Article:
1

I have a 3 windows 7 machines that each have more than one Ethernet port. One of them is one Network A and Network B and the other 2 are only on Network B. Diagram:

           Network A           Network B        
         (192.168.1.x)       (10.40.101.x)      
            | -> Computer 1  <- |               
            | -> Device 1       | -> Computer 2 
            |    ...            \ -> Computer 3 
            \ -> Device 4                       

However network A has 4 devices that I would like to be able to browse to from the machines on Network B. I Imagine a bridged connection is the way to go but what do I need to do to ensure the requests to these IPs are sent toward my devices and not dropped along the way because they are in different subnets?

More info:

  • I do not have the authority to change these subnets (dictated by the customer) but these are static and will not ever be changed.
  • Just browsing to their IP. For instance I need to browse to 192.168.1.27:8087 and so on. (Same port, 4 different IPs)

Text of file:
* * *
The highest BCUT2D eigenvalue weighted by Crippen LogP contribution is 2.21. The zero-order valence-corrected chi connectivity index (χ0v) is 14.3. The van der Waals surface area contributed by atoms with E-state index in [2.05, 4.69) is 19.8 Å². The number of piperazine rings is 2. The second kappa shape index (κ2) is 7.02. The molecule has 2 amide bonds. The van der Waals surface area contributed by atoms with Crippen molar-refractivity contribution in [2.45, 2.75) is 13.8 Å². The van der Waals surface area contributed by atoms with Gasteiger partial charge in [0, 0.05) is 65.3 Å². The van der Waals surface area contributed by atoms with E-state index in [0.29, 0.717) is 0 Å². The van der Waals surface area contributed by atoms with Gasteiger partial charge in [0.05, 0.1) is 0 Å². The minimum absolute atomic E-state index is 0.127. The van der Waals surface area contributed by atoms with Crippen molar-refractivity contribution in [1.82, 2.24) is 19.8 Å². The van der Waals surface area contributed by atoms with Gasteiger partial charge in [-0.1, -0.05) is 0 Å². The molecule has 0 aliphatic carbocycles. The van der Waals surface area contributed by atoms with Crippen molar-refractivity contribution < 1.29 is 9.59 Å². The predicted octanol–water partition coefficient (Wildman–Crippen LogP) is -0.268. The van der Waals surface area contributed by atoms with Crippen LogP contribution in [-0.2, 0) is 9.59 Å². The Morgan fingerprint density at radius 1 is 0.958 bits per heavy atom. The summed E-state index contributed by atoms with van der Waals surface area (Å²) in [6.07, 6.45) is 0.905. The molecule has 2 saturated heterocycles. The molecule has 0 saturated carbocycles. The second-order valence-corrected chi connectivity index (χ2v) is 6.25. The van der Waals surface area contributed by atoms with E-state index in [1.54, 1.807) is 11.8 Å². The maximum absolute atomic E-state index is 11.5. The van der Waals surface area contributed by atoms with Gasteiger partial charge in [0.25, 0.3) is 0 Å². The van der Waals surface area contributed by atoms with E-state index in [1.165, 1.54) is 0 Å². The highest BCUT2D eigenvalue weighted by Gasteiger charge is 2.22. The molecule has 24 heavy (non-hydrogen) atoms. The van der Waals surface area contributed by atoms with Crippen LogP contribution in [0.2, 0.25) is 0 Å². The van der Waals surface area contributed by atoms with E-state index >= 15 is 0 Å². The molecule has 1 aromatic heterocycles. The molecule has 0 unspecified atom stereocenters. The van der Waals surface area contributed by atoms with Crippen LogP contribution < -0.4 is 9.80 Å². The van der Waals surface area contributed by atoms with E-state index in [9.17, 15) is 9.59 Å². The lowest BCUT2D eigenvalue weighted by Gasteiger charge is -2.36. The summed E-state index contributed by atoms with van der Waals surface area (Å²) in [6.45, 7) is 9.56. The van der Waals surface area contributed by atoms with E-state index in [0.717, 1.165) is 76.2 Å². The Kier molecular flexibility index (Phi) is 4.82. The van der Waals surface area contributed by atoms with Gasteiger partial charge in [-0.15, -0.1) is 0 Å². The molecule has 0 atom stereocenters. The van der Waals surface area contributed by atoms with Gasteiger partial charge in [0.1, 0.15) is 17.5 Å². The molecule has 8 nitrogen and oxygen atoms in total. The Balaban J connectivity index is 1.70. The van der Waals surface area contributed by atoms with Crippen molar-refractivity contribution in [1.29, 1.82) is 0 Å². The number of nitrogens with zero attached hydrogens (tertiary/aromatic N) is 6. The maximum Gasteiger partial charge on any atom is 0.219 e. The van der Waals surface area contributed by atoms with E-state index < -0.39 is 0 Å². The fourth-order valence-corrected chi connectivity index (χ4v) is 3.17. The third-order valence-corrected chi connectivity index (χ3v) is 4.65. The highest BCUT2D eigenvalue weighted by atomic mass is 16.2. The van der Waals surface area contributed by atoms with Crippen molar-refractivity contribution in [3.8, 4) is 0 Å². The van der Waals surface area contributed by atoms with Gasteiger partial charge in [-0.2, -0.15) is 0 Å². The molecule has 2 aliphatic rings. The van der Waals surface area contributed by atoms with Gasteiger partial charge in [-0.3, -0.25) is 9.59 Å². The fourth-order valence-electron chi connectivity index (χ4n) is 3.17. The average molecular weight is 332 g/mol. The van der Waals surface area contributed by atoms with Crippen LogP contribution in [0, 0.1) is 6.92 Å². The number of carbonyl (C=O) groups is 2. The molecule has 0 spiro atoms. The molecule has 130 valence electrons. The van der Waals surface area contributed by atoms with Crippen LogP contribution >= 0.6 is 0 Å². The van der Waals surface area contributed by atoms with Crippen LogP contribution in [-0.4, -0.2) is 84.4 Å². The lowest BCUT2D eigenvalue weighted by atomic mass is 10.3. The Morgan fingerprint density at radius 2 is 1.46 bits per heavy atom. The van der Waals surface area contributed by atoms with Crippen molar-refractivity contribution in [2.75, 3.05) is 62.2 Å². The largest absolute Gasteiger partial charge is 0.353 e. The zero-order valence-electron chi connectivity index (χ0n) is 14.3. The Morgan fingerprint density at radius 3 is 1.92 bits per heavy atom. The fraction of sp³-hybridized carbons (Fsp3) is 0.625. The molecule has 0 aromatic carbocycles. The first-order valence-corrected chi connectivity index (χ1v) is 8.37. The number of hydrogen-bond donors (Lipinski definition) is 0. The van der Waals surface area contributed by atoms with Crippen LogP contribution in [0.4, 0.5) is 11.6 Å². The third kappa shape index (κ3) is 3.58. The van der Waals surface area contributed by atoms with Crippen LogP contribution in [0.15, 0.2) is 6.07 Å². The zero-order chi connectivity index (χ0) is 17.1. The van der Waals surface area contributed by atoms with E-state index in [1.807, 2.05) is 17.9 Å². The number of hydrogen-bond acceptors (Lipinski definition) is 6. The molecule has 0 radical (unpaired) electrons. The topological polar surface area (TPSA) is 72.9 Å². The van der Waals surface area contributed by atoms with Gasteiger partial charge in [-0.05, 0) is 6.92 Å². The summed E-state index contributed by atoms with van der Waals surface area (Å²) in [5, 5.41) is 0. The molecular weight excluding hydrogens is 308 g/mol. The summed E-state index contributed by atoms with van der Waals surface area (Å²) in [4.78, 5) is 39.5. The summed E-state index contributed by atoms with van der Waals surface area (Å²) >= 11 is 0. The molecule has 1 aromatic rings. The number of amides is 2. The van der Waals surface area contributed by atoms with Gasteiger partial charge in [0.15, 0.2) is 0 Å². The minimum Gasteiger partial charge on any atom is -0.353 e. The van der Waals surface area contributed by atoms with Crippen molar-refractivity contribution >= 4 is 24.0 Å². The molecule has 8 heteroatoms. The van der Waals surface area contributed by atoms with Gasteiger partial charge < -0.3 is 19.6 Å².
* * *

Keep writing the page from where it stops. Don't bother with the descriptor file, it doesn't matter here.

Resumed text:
• No firewalls are in use on these computers.

I asked on Network Engineering and got directed here.

3

Computer 1 — with NICs in both networks — should be configured dor IP routing/forwarding.

Then add static routes on computers 2 and 3 for network A with the next-hop (gateway) IP address of computer 1.

  • IP Routing/forwarding: Is there a standard windows 7 way to do that or would that be looking into additional software? – Evan Jan 16 at 21:54
  • It’s a standard Windows (server) feature. It essentially turns the windows machine into a router. – Tommiie Jan 16 at 21:55
3

This is what routers exist for.

Any one will do; in a pinch, you can even use a computer with two Ethernet ports and proper software.

This is built-in in Linux and in Windows Server. Not so much in client Windows systems.

Simple bridging will not work, because the two IP subnets are different.

  • I am aware of routers but am asking about the "in a pinch" scenario. I have a computer with two ports and am looking for how to set up this functionality. Before buying a router I would just run the additional Ethernet cables but I was hoping for a software solution. – Evan Jan 16 at 21:56
  • On Windows Server (any version) you have RRAS; on Linux systems you have IP forwarding. But there are no built-in routing capabilities in client Windows system. – Massimo Jan 16 at 21:57
  • (Or rather, there are, but only in a very simple "I want to share my Internet connection with other devices" way.) – Massimo Jan 16 at 22:01

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